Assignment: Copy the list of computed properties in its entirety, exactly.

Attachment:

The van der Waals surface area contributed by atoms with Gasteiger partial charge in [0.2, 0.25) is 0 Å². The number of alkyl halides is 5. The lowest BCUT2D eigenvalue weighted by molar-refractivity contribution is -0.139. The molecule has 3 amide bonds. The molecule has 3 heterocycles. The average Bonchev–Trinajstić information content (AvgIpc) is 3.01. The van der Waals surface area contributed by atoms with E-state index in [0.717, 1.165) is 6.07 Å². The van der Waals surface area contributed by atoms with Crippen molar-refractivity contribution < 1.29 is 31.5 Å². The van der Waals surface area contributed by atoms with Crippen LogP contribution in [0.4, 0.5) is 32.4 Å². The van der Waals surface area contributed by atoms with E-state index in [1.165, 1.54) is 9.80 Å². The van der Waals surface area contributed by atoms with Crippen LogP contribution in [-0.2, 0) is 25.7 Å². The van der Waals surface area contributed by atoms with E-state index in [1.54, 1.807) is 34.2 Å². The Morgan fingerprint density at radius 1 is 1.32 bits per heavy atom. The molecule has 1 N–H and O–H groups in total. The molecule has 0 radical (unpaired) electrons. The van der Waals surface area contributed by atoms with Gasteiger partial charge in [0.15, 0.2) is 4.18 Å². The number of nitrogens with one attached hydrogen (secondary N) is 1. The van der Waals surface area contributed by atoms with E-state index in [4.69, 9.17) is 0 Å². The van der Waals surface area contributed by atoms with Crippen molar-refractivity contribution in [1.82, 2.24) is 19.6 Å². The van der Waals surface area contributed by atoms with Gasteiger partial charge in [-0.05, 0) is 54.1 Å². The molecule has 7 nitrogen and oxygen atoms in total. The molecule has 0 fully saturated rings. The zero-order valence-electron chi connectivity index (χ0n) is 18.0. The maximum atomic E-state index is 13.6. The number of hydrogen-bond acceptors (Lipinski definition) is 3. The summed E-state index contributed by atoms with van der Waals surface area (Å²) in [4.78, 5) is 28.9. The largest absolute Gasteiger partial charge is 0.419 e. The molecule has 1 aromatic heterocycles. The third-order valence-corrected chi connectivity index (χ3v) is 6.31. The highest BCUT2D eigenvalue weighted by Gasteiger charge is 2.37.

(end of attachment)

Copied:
The van der Waals surface area contributed by atoms with Gasteiger partial charge in [0.2, 0.25) is 0 Å². The number of alkyl halides is 5. The lowest BCUT2D eigenvalue weighted by molar-refractivity contribution is -0.139. The molecule has 3 amide bonds. The molecule has 3 heterocycles. The average Bonchev–Trinajstić information content (AvgIpc) is 3.01. The van der Waals surface area contributed by atoms with E-state index in [0.717, 1.165) is 6.07 Å². The van der Waals surface area contributed by atoms with Crippen molar-refractivity contribution < 1.29 is 31.5 Å². The van der Waals surface area contributed by atoms with Crippen LogP contribution in [0.4, 0.5) is 32.4 Å². The van der Waals surface area contributed by atoms with E-state index in [1.165, 1.54) is 9.80 Å². The van der Waals surface area contributed by atoms with Crippen LogP contribution in [-0.2, 0) is 25.7 Å². The van der Waals surface area contributed by atoms with E-state index in [1.54, 1.807) is 34.2 Å². The Morgan fingerprint density at radius 1 is 1.32 bits per heavy atom. The molecule has 1 N–H and O–H groups in total. The molecule has 0 radical (unpaired) electrons. The van der Waals surface area contributed by atoms with Gasteiger partial charge in [0.15, 0.2) is 4.18 Å². The number of nitrogens with one attached hydrogen (secondary N) is 1. The van der Waals surface area contributed by atoms with E-state index in [4.69, 9.17) is 0 Å². The van der Waals surface area contributed by atoms with Crippen molar-refractivity contribution in [1.82, 2.24) is 19.6 Å². The van der Waals surface area contributed by atoms with Gasteiger partial charge in [-0.05, 0) is 54.1 Å². The molecule has 7 nitrogen and oxygen atoms in total. The molecule has 0 fully saturated rings. The zero-order valence-electron chi connectivity index (χ0n) is 18.0. The maximum atomic E-state index is 13.6. The number of hydrogen-bond acceptors (Lipinski definition) is 3. The summed E-state index contributed by atoms with van der Waals surface area (Å²) in [4.78, 5) is 28.9. The largest absolute Gasteiger partial charge is 0.419 e. The molecule has 1 aromatic heterocycles. The third-order valence-corrected chi connectivity index (χ3v) is 6.31. The highest BCUT2D eigenvalue weighted by Gasteiger charge is 2.37.